His reaction to the rape of his daughter Dinah by the prince of the city of Shechem is puzzling. Genesis chapter 34 shows that he didn’t say anything when learning of Dinah’s humiliation, or while his sons Simeon and Levi, two of Dinah’s six brothers by their mother Leah, plotted revenge against the city of Shechem, slaughtering the men after deceiving them into being circumcised.
FEEDING THE dead was an integral part of the world in which Abraham, Isaac, and Jacob lived.
We’ve previously discussed Abraham’s distress at not having an heir to provide for him in the afterlife; this week, we explain why Jacob’s father-in-law, Laban, was so upset about losing his teraphim, the small idols that represented dead ancestors who had to be summoned to a meal every month with a necromancy ritual called kispum.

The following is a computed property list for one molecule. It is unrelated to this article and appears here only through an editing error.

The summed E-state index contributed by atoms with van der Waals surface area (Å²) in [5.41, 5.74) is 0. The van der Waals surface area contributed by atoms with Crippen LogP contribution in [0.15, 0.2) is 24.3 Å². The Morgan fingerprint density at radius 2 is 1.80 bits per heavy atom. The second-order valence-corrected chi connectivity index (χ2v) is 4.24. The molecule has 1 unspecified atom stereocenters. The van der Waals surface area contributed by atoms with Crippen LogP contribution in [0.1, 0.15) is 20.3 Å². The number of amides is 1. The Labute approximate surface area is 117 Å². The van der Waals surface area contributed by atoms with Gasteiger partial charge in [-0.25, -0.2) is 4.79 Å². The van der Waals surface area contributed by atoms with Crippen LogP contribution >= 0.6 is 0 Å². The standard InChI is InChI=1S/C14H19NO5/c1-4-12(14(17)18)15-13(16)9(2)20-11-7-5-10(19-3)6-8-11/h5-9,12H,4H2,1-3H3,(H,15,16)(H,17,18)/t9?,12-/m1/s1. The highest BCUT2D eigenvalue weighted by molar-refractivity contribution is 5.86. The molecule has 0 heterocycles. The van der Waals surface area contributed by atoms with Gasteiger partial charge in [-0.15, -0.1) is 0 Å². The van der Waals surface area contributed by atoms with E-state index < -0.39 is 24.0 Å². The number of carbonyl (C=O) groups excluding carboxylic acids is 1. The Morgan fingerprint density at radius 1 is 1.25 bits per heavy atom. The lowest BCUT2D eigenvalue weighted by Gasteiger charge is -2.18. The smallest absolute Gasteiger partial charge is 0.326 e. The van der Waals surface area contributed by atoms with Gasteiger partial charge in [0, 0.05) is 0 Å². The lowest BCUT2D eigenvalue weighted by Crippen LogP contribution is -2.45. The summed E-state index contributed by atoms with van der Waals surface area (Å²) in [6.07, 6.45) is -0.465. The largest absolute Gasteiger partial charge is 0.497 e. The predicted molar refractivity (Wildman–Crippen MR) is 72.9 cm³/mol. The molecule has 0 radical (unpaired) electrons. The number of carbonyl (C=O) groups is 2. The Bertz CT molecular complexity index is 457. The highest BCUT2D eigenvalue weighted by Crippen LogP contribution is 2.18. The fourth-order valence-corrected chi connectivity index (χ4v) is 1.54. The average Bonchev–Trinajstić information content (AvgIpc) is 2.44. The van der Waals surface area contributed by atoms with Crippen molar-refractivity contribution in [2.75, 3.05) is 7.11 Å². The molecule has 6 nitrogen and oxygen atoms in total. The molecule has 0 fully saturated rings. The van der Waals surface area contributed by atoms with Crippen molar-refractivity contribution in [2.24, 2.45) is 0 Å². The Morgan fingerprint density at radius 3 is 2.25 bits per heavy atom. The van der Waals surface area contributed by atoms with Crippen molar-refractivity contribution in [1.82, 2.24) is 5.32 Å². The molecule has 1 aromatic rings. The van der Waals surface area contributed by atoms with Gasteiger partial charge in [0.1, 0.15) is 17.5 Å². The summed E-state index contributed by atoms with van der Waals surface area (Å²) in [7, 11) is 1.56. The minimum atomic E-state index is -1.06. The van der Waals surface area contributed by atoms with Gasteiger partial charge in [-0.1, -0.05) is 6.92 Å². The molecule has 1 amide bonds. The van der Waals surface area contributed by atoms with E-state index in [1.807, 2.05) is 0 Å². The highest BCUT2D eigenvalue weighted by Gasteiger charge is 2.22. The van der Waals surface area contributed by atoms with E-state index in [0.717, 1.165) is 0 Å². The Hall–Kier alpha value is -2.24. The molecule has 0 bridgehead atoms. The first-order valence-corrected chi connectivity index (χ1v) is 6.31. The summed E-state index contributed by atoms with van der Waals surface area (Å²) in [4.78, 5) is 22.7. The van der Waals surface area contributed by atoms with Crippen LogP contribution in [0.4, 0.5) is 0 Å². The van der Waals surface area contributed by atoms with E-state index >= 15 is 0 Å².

PORTALS AND contact with the spirit realm are at the heart of this week’s Bible study.
First, we discuss Jacob’s dream during his journey from the Negev to Haran in northern Mesopotamia. We’ve heard the term “Jacob’s ladder,” but the underlying Hebrew word reveals that what he saw was more likely a ziggurat—the ancient Mesopotamian pyramid that represented a stairway to heaven.